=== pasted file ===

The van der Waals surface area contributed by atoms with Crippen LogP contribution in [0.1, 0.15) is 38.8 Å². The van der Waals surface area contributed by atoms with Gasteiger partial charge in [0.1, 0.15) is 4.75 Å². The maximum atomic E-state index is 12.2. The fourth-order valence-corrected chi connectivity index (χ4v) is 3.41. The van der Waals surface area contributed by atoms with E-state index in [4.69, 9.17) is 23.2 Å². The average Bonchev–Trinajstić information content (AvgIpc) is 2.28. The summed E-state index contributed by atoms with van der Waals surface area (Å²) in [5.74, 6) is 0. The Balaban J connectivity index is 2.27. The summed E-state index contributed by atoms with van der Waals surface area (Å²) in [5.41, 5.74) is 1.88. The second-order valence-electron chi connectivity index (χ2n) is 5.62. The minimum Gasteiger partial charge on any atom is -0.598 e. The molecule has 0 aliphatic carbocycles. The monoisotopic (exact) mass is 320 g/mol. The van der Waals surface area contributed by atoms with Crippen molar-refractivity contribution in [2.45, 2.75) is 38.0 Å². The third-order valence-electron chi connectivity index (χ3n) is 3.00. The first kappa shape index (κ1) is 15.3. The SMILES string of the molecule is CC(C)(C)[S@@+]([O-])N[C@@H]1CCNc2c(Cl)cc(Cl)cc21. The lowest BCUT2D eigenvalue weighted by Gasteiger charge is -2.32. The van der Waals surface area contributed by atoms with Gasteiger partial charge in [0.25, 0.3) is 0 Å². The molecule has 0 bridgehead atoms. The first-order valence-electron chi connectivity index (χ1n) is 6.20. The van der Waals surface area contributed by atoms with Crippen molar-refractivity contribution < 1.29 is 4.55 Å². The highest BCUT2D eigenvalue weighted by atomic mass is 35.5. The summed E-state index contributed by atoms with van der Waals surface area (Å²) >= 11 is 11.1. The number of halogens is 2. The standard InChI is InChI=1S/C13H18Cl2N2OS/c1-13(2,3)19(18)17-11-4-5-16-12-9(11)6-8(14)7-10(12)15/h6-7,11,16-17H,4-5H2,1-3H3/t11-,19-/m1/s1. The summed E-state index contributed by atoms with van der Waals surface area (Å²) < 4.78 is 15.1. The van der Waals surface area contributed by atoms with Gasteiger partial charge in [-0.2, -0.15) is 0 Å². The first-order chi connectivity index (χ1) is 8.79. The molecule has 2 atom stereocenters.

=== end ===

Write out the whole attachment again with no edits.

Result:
The van der Waals surface area contributed by atoms with Crippen LogP contribution in [0.1, 0.15) is 38.8 Å². The van der Waals surface area contributed by atoms with Gasteiger partial charge in [0.1, 0.15) is 4.75 Å². The maximum atomic E-state index is 12.2. The fourth-order valence-corrected chi connectivity index (χ4v) is 3.41. The van der Waals surface area contributed by atoms with E-state index in [4.69, 9.17) is 23.2 Å². The average Bonchev–Trinajstić information content (AvgIpc) is 2.28. The summed E-state index contributed by atoms with van der Waals surface area (Å²) in [5.74, 6) is 0. The Balaban J connectivity index is 2.27. The summed E-state index contributed by atoms with van der Waals surface area (Å²) in [5.41, 5.74) is 1.88. The second-order valence-electron chi connectivity index (χ2n) is 5.62. The minimum Gasteiger partial charge on any atom is -0.598 e. The molecule has 0 aliphatic carbocycles. The monoisotopic (exact) mass is 320 g/mol. The van der Waals surface area contributed by atoms with Crippen molar-refractivity contribution in [2.45, 2.75) is 38.0 Å². The third-order valence-electron chi connectivity index (χ3n) is 3.00. The first kappa shape index (κ1) is 15.3. The SMILES string of the molecule is CC(C)(C)[S@@+]([O-])N[C@@H]1CCNc2c(Cl)cc(Cl)cc21. The lowest BCUT2D eigenvalue weighted by Gasteiger charge is -2.32. The van der Waals surface area contributed by atoms with Gasteiger partial charge in [0.25, 0.3) is 0 Å². The molecule has 0 bridgehead atoms. The first-order valence-electron chi connectivity index (χ1n) is 6.20. The van der Waals surface area contributed by atoms with Crippen molar-refractivity contribution < 1.29 is 4.55 Å². The highest BCUT2D eigenvalue weighted by atomic mass is 35.5. The summed E-state index contributed by atoms with van der Waals surface area (Å²) >= 11 is 11.1. The number of halogens is 2. The standard InChI is InChI=1S/C13H18Cl2N2OS/c1-13(2,3)19(18)17-11-4-5-16-12-9(11)6-8(14)7-10(12)15/h6-7,11,16-17H,4-5H2,1-3H3/t11-,19-/m1/s1. The summed E-state index contributed by atoms with van der Waals surface area (Å²) < 4.78 is 15.1. The van der Waals surface area contributed by atoms with Gasteiger partial charge in [-0.2, -0.15) is 0 Å². The first-order chi connectivity index (χ1) is 8.79. The molecule has 2 atom stereocenters.